sounds of Chicago
Steve Dawson’s Funeral Bonsai Wedding (SD, vocals and guitar; Jason Adasiewicz, vibraphone; Jason Roebke, bass; Frank Rosaly, drums), “As Soon As I Walk In” (S. Dawson), 2014
Music and family have provided two of my life’s through lines. As little boys, my brother Don and I would play in the basement, listening, on the brightly lit juke box, to the Everly Brothers (“Wake Up, Little Susie”), and Johnny Horton (“The Battle of New Orleans”), and Gene Pitney (“The Man Who Shot Liberty Valance”). Soon we were out the door, hearing the Beatles at Comiskey Park, the Velvet Underground at the Kinetic Playground, and the MC5 in Lincoln Park. Still the beat goes on, undiminished by the passing years. Last week, for my sixty-second birthday, Don gave me (what else?) a record—the new album by this guy, Steve Dawson.
only rock ’n’ roll
Here’s something from the show I saw the other night.
Savages, “She Will,” live, Chicago (Metro), 9/16/13
In the hope-I-die-before-I-get-old department, it occurred to me, as I was driving home from this show, that I’ve been doing variations on this particular theme—going out into the dark night to hear live music—for at least, uh, let’s see, yeah, it must be at least forty-five years, since it was 1968, when I was fifteen, that my brother Don and I, after seeing the Velvet Underground at Chicago’s Kinetic Playground, were arrested and taken to the police station. The charge? Curfew.
The best music, you can seek some shelter in it momentarily, but it’s essentially there to provide you something to face the world with.
Ever feel like wandering, aimlessly, in a fog?
The Velvet Underground and Nico, directed by Andy Warhol (shot at his NYC studio, The Factory), 1966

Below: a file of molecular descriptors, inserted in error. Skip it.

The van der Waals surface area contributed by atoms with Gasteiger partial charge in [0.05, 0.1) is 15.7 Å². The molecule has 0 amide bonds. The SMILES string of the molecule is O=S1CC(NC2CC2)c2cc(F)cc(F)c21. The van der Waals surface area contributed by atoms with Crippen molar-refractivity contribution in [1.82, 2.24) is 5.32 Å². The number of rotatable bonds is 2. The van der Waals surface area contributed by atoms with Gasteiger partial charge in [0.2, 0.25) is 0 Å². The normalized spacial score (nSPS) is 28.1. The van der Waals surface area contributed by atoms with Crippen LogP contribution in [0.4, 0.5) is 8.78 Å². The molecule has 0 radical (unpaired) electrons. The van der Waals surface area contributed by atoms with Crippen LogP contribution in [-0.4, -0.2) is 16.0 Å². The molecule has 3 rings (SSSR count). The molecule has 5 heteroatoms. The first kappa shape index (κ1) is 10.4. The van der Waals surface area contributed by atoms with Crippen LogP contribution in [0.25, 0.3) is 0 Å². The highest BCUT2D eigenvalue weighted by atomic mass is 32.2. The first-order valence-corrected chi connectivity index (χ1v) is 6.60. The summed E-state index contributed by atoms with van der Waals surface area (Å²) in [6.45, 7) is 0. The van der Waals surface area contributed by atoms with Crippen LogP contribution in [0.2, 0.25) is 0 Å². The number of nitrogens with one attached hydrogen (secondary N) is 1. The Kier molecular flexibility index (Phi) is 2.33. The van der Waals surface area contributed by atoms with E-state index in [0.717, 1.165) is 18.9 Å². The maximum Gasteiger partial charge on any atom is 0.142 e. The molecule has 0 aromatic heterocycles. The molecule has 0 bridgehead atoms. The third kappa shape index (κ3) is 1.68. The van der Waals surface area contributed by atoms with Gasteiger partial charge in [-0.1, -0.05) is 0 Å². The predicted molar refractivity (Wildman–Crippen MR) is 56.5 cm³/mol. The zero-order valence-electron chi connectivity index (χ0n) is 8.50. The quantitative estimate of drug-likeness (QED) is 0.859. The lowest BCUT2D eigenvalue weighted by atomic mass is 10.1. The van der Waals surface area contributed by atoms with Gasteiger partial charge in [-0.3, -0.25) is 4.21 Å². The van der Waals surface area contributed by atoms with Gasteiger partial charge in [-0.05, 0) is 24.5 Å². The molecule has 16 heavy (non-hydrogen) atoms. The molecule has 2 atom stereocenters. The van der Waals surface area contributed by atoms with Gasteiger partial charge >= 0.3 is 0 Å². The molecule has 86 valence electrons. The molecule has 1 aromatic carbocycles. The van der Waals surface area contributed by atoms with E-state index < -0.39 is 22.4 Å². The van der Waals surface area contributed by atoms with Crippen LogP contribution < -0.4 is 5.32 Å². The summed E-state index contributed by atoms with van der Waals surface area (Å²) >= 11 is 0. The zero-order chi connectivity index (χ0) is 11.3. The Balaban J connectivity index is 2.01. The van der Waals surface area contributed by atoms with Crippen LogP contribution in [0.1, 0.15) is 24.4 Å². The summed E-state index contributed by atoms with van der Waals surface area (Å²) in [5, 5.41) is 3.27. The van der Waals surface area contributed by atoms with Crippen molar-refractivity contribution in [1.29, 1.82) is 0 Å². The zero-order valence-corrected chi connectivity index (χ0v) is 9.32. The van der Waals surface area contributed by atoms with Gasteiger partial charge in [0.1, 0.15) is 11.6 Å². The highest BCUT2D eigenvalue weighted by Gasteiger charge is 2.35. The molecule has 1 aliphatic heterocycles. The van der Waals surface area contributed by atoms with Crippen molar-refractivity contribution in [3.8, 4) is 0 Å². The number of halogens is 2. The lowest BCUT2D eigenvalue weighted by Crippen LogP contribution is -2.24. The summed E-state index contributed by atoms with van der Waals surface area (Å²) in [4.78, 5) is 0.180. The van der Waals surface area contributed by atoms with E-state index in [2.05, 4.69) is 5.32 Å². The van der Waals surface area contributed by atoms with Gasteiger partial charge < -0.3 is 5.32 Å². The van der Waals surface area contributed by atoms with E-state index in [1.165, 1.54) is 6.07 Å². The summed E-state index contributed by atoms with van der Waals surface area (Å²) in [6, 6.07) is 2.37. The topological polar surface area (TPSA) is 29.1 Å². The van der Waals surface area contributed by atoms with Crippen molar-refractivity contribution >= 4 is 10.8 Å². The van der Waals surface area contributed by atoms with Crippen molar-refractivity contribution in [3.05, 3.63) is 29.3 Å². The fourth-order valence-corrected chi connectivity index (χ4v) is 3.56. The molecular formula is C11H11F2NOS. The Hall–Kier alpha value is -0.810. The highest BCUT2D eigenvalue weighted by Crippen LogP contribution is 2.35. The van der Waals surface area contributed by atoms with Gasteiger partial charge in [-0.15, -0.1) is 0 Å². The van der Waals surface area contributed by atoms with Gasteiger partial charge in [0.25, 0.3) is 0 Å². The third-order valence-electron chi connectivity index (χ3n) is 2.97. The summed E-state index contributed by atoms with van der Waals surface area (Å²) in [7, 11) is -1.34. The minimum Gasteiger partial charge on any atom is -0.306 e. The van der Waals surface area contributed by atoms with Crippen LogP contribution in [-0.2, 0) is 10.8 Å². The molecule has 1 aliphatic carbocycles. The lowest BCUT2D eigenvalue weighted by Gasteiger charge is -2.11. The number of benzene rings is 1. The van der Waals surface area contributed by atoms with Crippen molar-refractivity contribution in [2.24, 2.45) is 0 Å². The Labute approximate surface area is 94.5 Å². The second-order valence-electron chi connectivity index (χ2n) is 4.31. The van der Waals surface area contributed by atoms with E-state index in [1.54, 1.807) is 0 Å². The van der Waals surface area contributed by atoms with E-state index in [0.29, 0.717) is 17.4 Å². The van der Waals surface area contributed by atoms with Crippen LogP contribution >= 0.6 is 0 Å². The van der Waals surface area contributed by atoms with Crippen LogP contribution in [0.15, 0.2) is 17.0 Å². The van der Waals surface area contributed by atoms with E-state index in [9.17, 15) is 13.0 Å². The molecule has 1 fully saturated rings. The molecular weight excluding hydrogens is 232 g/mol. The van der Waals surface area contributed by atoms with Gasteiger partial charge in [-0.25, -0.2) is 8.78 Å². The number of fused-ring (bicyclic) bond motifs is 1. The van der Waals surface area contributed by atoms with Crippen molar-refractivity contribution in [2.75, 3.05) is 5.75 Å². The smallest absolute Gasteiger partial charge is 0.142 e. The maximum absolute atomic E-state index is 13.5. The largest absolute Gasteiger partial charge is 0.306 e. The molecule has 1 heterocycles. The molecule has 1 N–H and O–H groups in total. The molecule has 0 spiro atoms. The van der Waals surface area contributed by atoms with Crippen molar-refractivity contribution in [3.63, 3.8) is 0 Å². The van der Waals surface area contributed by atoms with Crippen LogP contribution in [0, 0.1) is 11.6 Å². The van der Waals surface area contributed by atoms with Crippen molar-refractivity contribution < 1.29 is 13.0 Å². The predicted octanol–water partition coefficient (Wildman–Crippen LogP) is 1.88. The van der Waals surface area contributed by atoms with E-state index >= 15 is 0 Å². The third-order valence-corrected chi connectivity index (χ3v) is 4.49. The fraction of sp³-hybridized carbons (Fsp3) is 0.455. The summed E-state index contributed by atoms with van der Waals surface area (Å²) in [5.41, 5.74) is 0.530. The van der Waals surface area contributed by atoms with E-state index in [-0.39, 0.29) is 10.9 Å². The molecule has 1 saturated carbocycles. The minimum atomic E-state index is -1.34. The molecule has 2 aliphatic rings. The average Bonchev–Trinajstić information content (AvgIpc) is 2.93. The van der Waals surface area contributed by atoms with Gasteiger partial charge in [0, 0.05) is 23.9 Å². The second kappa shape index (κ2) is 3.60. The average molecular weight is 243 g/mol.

More than twenty years west of Mount Yen . . .
when the moon lights the summit at night I sing
—Stonehouse, The Zen Works of Stonehouse: Poems and Talks of a Fourteenth Century Chinese Hermit (translated from Chinese by Red Pine)
Happy Birthday, Don!
I remember when you were twenty-six.
We met, as I recall, when you were two.
What better experience for playing with the Velvet Underground, whose mentor, Andy Warhol, once observed “the channels switch, but it’s all television,” than to appear on I’ve Got a Secret?
I’ve Got a Secret (Garry Moore, host; John Cale, guest), 1963
The piece he plays at the end, Vexations, was composed in the early 1890s by Erik Satie.
MCOTD’s granddog, and muse, Roscoe
He does covers, too.
“Pale Blue Eyes” (L. Reed)
Alejandro Escovedo, live, Paris, 2007
Velvet Underground (The Velvet Underground, 1969)
When I was little, I would go into Chicago to hear live music—Peter, Paul & Mary, Kingston Trio, Beach Boys—with my father. Then, as a teenager, I’d go into the city with my brother Don to hear the Velvet Underground and the MC5, the Who, Tim Hardin and Tim Buckley, Muddy Waters. Now I make these trips with my sons. The other night, for instance, my older son Alex (now 24 and home for the holidays) and I went to the Hideout, a small club on Chicago’s north side, not far from where I once went with my father (now gone) and my brother (now hundreds of miles away), to hear this guy.
Jason Adasiewicz’s Rolldown (JA, vibraphone; Josh Berman, cornet; Aram Shelton, alto saxophone; Jason Roebke, bass; Frank Rosaly, drums), “Hide,” live, c. 2008
No, the human heart
But in my birthplace
The flowers still smell
The same as always.
—Ki no Tsurayuki (872-945; trans. Kenneth Rexroth)